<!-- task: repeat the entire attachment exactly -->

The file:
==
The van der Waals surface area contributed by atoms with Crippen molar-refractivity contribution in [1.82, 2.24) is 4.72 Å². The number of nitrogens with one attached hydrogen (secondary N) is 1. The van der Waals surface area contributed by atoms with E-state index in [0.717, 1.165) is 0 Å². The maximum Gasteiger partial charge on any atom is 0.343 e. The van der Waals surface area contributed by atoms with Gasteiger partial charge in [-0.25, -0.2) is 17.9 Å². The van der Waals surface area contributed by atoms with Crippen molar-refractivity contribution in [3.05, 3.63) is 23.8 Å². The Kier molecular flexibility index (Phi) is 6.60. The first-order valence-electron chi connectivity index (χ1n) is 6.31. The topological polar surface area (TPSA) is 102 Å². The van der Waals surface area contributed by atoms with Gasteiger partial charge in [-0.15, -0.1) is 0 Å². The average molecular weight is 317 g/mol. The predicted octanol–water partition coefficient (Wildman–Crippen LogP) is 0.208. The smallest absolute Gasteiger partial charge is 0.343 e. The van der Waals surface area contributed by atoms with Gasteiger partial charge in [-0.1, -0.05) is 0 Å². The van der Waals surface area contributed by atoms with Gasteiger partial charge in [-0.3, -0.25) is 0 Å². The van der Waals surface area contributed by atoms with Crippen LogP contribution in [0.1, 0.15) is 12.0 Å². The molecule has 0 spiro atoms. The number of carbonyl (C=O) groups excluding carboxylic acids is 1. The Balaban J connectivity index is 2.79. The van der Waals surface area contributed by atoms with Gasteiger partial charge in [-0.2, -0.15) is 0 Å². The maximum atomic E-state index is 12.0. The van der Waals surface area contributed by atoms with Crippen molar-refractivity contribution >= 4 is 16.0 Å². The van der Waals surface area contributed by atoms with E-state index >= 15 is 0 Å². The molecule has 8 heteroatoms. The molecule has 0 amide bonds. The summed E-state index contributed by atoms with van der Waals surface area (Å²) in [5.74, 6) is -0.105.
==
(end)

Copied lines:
The van der Waals surface area contributed by atoms with Crippen molar-refractivity contribution in [1.82, 2.24) is 4.72 Å². The number of nitrogens with one attached hydrogen (secondary N) is 1. The van der Waals surface area contributed by atoms with E-state index in [0.717, 1.165) is 0 Å². The maximum Gasteiger partial charge on any atom is 0.343 e. The van der Waals surface area contributed by atoms with Gasteiger partial charge in [-0.25, -0.2) is 17.9 Å². The van der Waals surface area contributed by atoms with Crippen molar-refractivity contribution in [3.05, 3.63) is 23.8 Å². The Kier molecular flexibility index (Phi) is 6.60. The first-order valence-electron chi connectivity index (χ1n) is 6.31. The topological polar surface area (TPSA) is 102 Å². The van der Waals surface area contributed by atoms with Gasteiger partial charge in [-0.15, -0.1) is 0 Å². The average molecular weight is 317 g/mol. The predicted octanol–water partition coefficient (Wildman–Crippen LogP) is 0.208. The smallest absolute Gasteiger partial charge is 0.343 e. The van der Waals surface area contributed by atoms with Gasteiger partial charge in [-0.1, -0.05) is 0 Å². The van der Waals surface area contributed by atoms with Gasteiger partial charge in [-0.3, -0.25) is 0 Å². The van der Waals surface area contributed by atoms with Crippen LogP contribution in [0.1, 0.15) is 12.0 Å². The molecule has 0 spiro atoms. The number of carbonyl (C=O) groups excluding carboxylic acids is 1. The Balaban J connectivity index is 2.79. The van der Waals surface area contributed by atoms with Gasteiger partial charge in [-0.2, -0.15) is 0 Å². The maximum atomic E-state index is 12.0. The van der Waals surface area contributed by atoms with Crippen molar-refractivity contribution >= 4 is 16.0 Å². The van der Waals surface area contributed by atoms with E-state index >= 15 is 0 Å². The molecule has 8 heteroatoms. The molecule has 0 amide bonds. The summed E-state index contributed by atoms with van der Waals surface area (Å²) in [5.74, 6) is -0.105.